"Beer?" She looked puzzled but then nodded before he had a chance to explain. "Oh, you mean the bar out on the edge of town? Is that really what it's called?"
Good question, one he had no good answer for. "You know, I've never asked the owner what he calls it. Since the only sign on the place is the neon one that says BEER, that's what Spence and his buddies dubbed it."
Rosalyn looked curious. "I've never been inside, but I've thought about checking it out sometime. What's it like?"
He tried to picture her in the cinder block biker bar and couldn't quite bring that image into focus. "Let's just say the interior matches the outside, but the food's a lot better than you'd expect."
She looked doubtful about that last part. "If you say so. Have fun, and tell the guys hi for me."
As he watched her head across the parking lot toward the entrance to city hall, he couldn't help but wonder if he'd just made a mistake by letting her walk away.
The parking lot at BEER was sparsely populated, but that was bound to change as the day wore on. A lot of folks had probably slept in to make up for staying out to celebrate the arrival of the brand new year. Others were planted in front of their big screen televisions watching college football. Gage parked and headed inside to see how many of his friends had made good on their promise to show up for a few rounds of pool, eat some burgers, and drink a few beers.
As usual, the music inside was blasting at a level that threatened to do permanent damage to his hearing. The air smelled of hot grease and stale beer. Those things combined with the shabby interior made it the perfect place to blow off some steam. It didn't take long to spot his friends on the far side of the bar. He'd expected to see Spence, Nick, and Leif, but Pastor Jack was a bit of a surprise.
So was Tripp Blackston, a former special forces soldier who had recently moved to town. He and Gage had crossed paths back in the day, and it was nice to get reacquainted. They'd managed to stake out three of the pool tables. He cut across the floor, ready to try his hand at some eight ball.
Pastor Jack made a shot and then straightened up. "Hi, Gage. We were starting to wonder if you'd found a better way to celebrate New Year's Day."
Gage picked up a pool cue and chalked the tip. "What's better than beer and pool?"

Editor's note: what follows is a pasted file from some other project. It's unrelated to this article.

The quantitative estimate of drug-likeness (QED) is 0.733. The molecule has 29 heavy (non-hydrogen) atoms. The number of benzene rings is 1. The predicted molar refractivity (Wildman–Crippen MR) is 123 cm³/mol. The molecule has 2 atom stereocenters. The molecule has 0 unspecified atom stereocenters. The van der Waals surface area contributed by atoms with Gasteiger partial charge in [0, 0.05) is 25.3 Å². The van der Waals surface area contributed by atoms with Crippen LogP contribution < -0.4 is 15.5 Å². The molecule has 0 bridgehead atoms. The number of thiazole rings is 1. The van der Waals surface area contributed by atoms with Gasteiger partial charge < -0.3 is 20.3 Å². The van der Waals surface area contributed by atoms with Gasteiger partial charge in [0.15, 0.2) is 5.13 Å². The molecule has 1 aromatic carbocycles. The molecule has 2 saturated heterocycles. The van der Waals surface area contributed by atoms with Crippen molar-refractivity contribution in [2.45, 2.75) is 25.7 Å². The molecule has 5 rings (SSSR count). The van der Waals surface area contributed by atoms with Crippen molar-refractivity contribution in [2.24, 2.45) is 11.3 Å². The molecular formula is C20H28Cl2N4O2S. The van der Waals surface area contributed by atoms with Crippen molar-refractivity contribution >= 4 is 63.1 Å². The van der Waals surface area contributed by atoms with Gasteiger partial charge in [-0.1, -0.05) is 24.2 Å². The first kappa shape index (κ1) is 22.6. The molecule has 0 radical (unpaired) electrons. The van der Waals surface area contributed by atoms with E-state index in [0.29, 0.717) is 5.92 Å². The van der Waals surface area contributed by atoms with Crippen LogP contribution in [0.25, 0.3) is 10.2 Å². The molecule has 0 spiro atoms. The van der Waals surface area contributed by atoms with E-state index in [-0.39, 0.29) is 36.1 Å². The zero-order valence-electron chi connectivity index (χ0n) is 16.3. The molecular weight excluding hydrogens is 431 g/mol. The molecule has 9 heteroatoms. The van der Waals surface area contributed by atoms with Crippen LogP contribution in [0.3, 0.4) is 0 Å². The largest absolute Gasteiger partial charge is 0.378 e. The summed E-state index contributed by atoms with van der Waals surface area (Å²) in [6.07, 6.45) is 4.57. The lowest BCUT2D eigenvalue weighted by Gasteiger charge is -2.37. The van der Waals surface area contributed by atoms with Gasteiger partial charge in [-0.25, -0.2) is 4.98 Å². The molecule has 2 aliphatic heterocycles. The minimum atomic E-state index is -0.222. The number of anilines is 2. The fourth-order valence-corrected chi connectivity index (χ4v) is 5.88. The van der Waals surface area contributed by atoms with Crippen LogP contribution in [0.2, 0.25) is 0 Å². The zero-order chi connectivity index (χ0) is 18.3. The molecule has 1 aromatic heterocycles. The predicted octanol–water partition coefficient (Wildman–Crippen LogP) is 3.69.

Spencer Lang joined the conversation. "Nothing, except we all decided the second round is on you since you've kept us waiting."
The rest of his friends stared at Gage with the same impatient look on their faces. "Fine, I'm buying, but I get to decide what to order. Soda pop all around."
Their reaction to that idea was both predictable and obscene. Nick gave him a dirty look. "For that treasonous suggestion, we also want onion rings, French fries, and some hot wings."
"Yeah, yeah, fine. Serves me right for being the last one to arrive. It gave you jerks time to plot against me."
He dutifully headed off to the bar to order half a dozen beers and the food. He also told the bartender to open a tab because he was pretty sure this wouldn't be the only round he'd be buying before the afternoon was over.
Not that he was complaining. He liked a lot of people in Snowberry Creek. It was his hometown, after all. But this particular group of men had been there, done that, and had the army drab T-shirts to prove it. They understood each other in the same way cops got other cops. He could relax and not have to watch every word he said or explain why he was the way he was. Spending the first day of a bright and shiny new year with them was as good as it gets.
He carried the drinks back to their corner and passed them out. The six of them held up their beers in silent tribute to those who weren't there to celebrate with them. Then they clinked their bottles together and shouted, "Happy New Year!"
It could be just him, but the beer tasted extra good today. He was a lucky man. He had a beautiful daughter, a good job, and great friends. Snowberry Creek was a beautiful place to live, with tall trees and even taller mountains as a backdrop. The place was growing, though, with new people moving in all the time. He couldn't wait to see what changes the new year would bring.